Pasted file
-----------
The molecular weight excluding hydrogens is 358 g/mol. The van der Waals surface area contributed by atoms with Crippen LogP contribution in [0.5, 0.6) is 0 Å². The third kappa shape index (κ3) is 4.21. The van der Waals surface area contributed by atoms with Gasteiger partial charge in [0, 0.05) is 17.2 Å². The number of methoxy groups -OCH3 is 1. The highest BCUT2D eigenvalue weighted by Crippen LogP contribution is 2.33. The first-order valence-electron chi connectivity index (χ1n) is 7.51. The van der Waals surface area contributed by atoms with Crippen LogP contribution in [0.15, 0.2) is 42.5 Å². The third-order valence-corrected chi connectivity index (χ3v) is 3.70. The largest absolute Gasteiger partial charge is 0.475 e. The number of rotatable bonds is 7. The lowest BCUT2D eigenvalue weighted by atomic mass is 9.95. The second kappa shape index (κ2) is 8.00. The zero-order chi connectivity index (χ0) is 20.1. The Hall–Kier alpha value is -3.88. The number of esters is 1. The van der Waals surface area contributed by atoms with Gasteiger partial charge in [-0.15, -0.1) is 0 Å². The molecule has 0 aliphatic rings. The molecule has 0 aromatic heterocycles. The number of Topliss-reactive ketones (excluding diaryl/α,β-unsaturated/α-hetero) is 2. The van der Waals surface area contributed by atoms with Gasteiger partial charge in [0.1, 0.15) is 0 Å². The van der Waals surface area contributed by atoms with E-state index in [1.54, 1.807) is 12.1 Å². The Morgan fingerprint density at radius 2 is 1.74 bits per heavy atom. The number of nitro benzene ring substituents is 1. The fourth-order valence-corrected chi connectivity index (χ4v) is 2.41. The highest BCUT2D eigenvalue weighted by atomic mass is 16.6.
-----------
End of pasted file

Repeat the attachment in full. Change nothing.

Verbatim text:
The molecular weight excluding hydrogens is 358 g/mol. The van der Waals surface area contributed by atoms with Crippen LogP contribution in [0.5, 0.6) is 0 Å². The third kappa shape index (κ3) is 4.21. The van der Waals surface area contributed by atoms with Gasteiger partial charge in [0, 0.05) is 17.2 Å². The number of methoxy groups -OCH3 is 1. The highest BCUT2D eigenvalue weighted by Crippen LogP contribution is 2.33. The first-order valence-electron chi connectivity index (χ1n) is 7.51. The van der Waals surface area contributed by atoms with Crippen LogP contribution in [0.15, 0.2) is 42.5 Å². The third-order valence-corrected chi connectivity index (χ3v) is 3.70. The largest absolute Gasteiger partial charge is 0.475 e. The number of rotatable bonds is 7. The lowest BCUT2D eigenvalue weighted by atomic mass is 9.95. The second kappa shape index (κ2) is 8.00. The zero-order chi connectivity index (χ0) is 20.1. The Hall–Kier alpha value is -3.88. The number of esters is 1. The van der Waals surface area contributed by atoms with Gasteiger partial charge in [-0.15, -0.1) is 0 Å². The molecule has 0 aliphatic rings. The molecule has 0 aromatic heterocycles. The number of Topliss-reactive ketones (excluding diaryl/α,β-unsaturated/α-hetero) is 2. The van der Waals surface area contributed by atoms with Gasteiger partial charge in [0.1, 0.15) is 0 Å². The van der Waals surface area contributed by atoms with E-state index in [1.54, 1.807) is 12.1 Å². The Morgan fingerprint density at radius 2 is 1.74 bits per heavy atom. The number of nitro benzene ring substituents is 1. The fourth-order valence-corrected chi connectivity index (χ4v) is 2.41. The highest BCUT2D eigenvalue weighted by atomic mass is 16.6.